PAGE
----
A Capsule of Hope for a New Way of Living
Collaboration can be transformative and in Meet Make Collaborate, an AAS touring exhibition at Inverness Museum and Art Gallery of new works by Scottish makers with their counterparts in Mexico, Thailand and Canada, this coming together of different cultures and knowledge was a catalyst for experimentation and new thinking about sustainability.
Weaver Cally Booker (Scotland) and visual artist Andrea Tsang Jackson (Canada), who both come from families with a history of migration and established their own lives through relocation, were motivated by questions of identity, community and belonging. They applied the lens of animation to explore the spatial framework of textile design to explore transformation.
In her work Cally took a locally produced Scottish wool fabric and combined it with offcuts from a Nova Scotia rainwear manufacturer of an innovative textile made from recycled plastic bottles. The ancient technique of hand-knotted pile was applied over a computer-controlled multi-shaft handwoven ground to create a visual narrative of new experiences being integrated into what was before.
Andrea grouped together objects created using remnants and waste material from the same manufacturer to capture movements and consider how we approach new entities in our lives. Read more on the residency in Cally’s blog.
Ceramicist Carol Sinclair (Scotland) and jeweller Rebecca Hannon (Canada) each created one wing scaled up to human size and made up of 59 individual components. Adapted from the wings of the Siskin, a bird that lives in both countries, they represent the natural environment that connects Scotland and Canada. The colours are from the natural and built environments of each maker and the materials were chosen with sustainability, recycling and repurposing in mind.
Rebecca was supported by Arts Nova Scotia and challenged her established artistic practice by incorporating craft materials and processes suggested by Halifax makers in response to the Scotland inspired colour palette making each feather a module of research. Read more in Carol’s blog.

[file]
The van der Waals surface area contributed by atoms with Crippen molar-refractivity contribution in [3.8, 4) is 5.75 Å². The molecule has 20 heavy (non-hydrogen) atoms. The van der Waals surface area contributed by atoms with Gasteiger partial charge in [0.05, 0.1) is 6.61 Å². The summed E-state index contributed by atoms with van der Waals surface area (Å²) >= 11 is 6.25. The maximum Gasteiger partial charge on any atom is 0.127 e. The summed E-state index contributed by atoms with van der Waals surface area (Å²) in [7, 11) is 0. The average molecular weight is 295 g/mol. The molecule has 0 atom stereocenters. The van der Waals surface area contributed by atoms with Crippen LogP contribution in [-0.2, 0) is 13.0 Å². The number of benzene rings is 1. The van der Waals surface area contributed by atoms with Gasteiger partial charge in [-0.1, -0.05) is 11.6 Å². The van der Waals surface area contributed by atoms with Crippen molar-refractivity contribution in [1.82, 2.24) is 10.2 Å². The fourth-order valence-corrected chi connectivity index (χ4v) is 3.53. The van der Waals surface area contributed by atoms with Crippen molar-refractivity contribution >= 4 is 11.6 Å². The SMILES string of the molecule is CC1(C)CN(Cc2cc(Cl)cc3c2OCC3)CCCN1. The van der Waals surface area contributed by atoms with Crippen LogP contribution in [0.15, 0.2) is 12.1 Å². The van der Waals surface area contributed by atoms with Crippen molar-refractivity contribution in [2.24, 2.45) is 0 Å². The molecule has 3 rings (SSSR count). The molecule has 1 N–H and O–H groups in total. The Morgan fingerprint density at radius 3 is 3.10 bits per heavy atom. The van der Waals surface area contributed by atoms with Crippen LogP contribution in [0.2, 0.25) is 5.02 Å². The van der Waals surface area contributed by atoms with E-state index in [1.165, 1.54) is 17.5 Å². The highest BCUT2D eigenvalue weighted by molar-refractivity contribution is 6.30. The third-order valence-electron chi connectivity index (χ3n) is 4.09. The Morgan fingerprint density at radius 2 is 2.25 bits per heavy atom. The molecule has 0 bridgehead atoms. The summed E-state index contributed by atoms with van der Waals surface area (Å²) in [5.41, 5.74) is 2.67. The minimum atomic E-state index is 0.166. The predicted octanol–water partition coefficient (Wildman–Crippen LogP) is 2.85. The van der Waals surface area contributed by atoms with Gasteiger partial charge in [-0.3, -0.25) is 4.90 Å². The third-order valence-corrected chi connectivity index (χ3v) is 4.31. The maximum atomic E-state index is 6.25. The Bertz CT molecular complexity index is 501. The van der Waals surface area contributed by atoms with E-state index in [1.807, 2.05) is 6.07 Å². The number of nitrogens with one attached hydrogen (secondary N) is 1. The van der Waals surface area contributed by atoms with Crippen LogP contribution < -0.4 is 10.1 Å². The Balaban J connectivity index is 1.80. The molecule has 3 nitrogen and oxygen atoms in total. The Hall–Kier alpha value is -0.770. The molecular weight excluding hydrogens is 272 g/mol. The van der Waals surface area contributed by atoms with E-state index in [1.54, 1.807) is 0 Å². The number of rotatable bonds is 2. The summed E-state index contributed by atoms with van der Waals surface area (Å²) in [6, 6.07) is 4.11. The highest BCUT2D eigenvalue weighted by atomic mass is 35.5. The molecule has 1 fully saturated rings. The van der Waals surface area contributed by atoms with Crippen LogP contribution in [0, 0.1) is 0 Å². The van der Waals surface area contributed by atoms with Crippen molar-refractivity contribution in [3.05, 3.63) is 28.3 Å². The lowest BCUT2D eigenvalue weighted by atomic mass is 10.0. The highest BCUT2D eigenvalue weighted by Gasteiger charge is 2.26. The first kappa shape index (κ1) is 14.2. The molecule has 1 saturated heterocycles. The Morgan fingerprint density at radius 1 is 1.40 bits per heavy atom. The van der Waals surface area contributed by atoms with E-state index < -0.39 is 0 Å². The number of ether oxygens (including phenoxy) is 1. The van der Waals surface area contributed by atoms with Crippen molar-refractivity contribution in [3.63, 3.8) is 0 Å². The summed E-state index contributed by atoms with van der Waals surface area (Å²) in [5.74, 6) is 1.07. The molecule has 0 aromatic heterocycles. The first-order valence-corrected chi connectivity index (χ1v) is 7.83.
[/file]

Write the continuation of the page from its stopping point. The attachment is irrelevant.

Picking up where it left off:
Jeweller Stefanie Cheong (Scotland) and designer Kawisara Anansaringkarn (Thailand) focused on the global problem of e-waste. They looked to nature to mimic rock cycle processes that could help transform the non-precious metal elements of e-waste into a new usable material and kinds of rock. Imagining them as future fossils from the Anthropocene, the material was then manipulated by each maker to design a collection of jewellery and objects.
Combining plastic, metals, wires, glass, with natural materials such as sand and rocks they produced materials they hope will have visitors wondering what they were made of and why they were produced. Read more in Stefanie’s blog.
Cultural sustainability and the significance of sound influences three handwoven rugs developed during a residency in Mexico by Lynne Hocking-Mennie (Scotland) with Ana Ruiz, Procoro Ruiz and Fermina Ruiz (Bii Dauu Collective) and Dalila Cruz. Lynne worked with this collective of artisan rug weavers in Oaxaca, using recordings to co-create a collection of rugs with textile patterns inspired by the personal and emotive sounds around them which include a baby son’s laugh, a daughter counting to ten in the native language of Zapotec and the singing of a chachalaca bird alongside a cell phone. Read more about this residency.
The Meet Make Collaborate exhibition is open until 19 June 2021 at Inverness Museum and Art Gallery. Visiting is by pre booked slots through the museum website.
Read more about the project and participating makers.
The Meet Make Collaborate exhibition is part of an international project by Applied Arts Scotland SCIO in partnership with Dr Sandra Alfoldy Craft Institute, Nova Scotia College of Art and Design, The British Council Crafting Futures programme including British Council Mexico, British Council Thailand and the British Council Scotland.
Image: Identity Shift by Cally Booker (front), Meet Make Collaborate exhibition at Inverness Museum and Art Gallery Photo: Ewen Weatherspoon